The latest HR outlook has thrown up some interesting insights into the profession from what is having a big impact on the role to the biggest challenge facing the vocation.
Hudson NZ Executive General Manager, Roman Rogers, told HRM Online, the report showed that technology is impacting the ways in which HR professionals work and the skills they need.
“Specifically, our Wellington team is seeing HRIS software creating efficiencies within the HR function. Applicant tracking systems such as PageUp and Taelo are also becoming increasingly popular and e-learning is on the rise. More obviously, HR professionals are using LinkedIn and other social media for recruitment and to share information with key stakeholders,” he explained.
Rogers added that technology advancements are also removing the more transactional tasks such as employment contract generation. This may make HR functions leaner, according to Rogers, and leave HR functions more time to work on commercial objectives.
While HR grapples with new technology, the biggest challenge they are facing is improving quality of hire. According to 97% of companies surveyed by Hudson measuring quality of hire was important, but only a third were currently measuring it.
“Quality of hire remains the most elusive talent metric for many organisations. Yet it is also the most important metric for driving sustained business success,” Rogers said. “Today’s leaders must not leave quality to chance if they want to create competitive advantage for themselves well into the future.”
According to Hudson research undertaken globally last year, a majority (85%) of organisations that measure quality of hire, and take action as a result, report it has had a positive impact (10% or more improvement) on hiring quality. Close to half (45%) believe there is a significant impact on improvement. Of the top three quality of hire metrics used: retention of new hires, hiring manager feedback, and employee performance appraisal ratings, it appears that retention of new hires is most significantly affected by the introduction of quality of hire measures with 62% reporting there is a dramatic impact of more than 25% improvement.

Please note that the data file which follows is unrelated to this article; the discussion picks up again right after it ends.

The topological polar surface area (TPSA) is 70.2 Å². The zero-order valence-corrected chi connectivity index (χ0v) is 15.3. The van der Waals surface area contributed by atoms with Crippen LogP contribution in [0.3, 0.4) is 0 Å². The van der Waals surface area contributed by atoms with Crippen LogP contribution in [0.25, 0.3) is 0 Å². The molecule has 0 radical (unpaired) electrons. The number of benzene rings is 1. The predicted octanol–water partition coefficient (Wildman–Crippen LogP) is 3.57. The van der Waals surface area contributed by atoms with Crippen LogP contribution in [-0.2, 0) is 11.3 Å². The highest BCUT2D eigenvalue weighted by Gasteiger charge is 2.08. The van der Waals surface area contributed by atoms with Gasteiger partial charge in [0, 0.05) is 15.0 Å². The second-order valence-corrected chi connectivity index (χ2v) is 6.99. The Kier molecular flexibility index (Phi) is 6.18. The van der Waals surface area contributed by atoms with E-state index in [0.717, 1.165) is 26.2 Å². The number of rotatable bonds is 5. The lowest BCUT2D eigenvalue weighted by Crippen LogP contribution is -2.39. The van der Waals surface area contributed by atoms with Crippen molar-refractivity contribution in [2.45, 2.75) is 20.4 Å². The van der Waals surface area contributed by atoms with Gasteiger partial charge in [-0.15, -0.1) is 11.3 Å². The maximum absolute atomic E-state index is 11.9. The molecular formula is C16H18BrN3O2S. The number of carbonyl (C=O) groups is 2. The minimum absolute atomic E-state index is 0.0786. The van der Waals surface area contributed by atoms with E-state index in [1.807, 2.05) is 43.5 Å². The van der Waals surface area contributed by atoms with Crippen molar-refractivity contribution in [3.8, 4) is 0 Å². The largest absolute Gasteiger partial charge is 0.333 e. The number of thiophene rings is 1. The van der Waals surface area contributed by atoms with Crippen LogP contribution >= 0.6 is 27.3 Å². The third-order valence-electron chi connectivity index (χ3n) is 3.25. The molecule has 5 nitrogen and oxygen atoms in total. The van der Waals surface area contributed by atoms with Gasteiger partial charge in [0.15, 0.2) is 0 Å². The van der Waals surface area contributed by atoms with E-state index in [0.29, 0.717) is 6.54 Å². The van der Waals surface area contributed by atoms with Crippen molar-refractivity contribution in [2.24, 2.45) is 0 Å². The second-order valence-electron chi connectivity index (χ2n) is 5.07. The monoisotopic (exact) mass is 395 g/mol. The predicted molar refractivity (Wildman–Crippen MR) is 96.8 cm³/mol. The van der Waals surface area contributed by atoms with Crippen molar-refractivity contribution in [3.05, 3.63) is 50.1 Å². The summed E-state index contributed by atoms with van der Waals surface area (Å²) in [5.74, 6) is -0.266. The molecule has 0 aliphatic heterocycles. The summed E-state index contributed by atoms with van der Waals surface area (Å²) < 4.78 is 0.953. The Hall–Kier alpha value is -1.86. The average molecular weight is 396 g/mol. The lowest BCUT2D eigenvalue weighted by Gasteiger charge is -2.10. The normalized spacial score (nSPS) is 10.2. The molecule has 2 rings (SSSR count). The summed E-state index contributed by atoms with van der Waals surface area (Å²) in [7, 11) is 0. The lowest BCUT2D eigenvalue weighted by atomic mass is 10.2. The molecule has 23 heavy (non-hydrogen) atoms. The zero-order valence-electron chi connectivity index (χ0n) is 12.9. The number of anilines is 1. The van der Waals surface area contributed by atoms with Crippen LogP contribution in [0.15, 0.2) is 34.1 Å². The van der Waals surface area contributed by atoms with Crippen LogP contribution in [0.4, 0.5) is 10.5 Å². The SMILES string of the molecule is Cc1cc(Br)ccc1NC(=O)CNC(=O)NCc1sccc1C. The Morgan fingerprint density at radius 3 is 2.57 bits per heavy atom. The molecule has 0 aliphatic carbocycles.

Rogers said this raises the question of why so many resourcing functions are still focussed on efficiency, service and cost metrics in favour of quality-oriented metrics.
“Most key performance indicators for resourcing functions focus on metrics for time to fill, time to shortlist, conversion rates (from shortlist to offer), hiring manager and candidate service satisfaction and cost per hire. In addition, the cost per hire metrics rarely take into account the true costs of getting recruitment wrong, such as the costs of turnover or the costs of hiring poor performers. Cost metrics are therefore more transactional than strategic in nature,” he explained.
“HR professionals can tackle the issue of quality of hire by ensuring they have a robust talent management processes in the areas of attraction, selection, retention and exit. They can improve assessment and selection by introducing more rigour to the processes including psychometric assessments, simulations and other objective measures. Also providing structured training and one-to-one coaching on interview skills for hiring managers as well as developing a more compelling employer value proposition to present to candidates during the recruitment process can help improve their organisational assessment and selection practices.”
Despite the challenges ahead and need for HR to adapt to the impact of technology, Rogers said 2014 is “looking like a good year for HR professionals and teams”.
The past couple of years have seen HR teams focussed on more negative areas of HR including redundancies and restructuring. Hudson findings showed that last year was characterised by large-scale internal change for 61.9% of New Zealand organisations and HR was central to driving the change and managing its impact on employees.
“A lot of cuts have been made now, but teams are lean and under pressure resulting in a more stressed workforce, with nearly half (43.3%) working longer hours than a year ago*. So this year we think HR work will be more about consolidation as well as motivating and engaging with the remaining workforce,” Rogers explained.
“We also see there could be potential growth of HR headcounts in some organisations in 2014.”
*The outlook guide showed HR professionals are taking on more work. 30.9% of Kiwi HR employees and 46% in Australia said they were working longer hours than a year ago. Of these, 94.1% in NZ and 73.1% in Australia are working an extra five to 10 hours each week.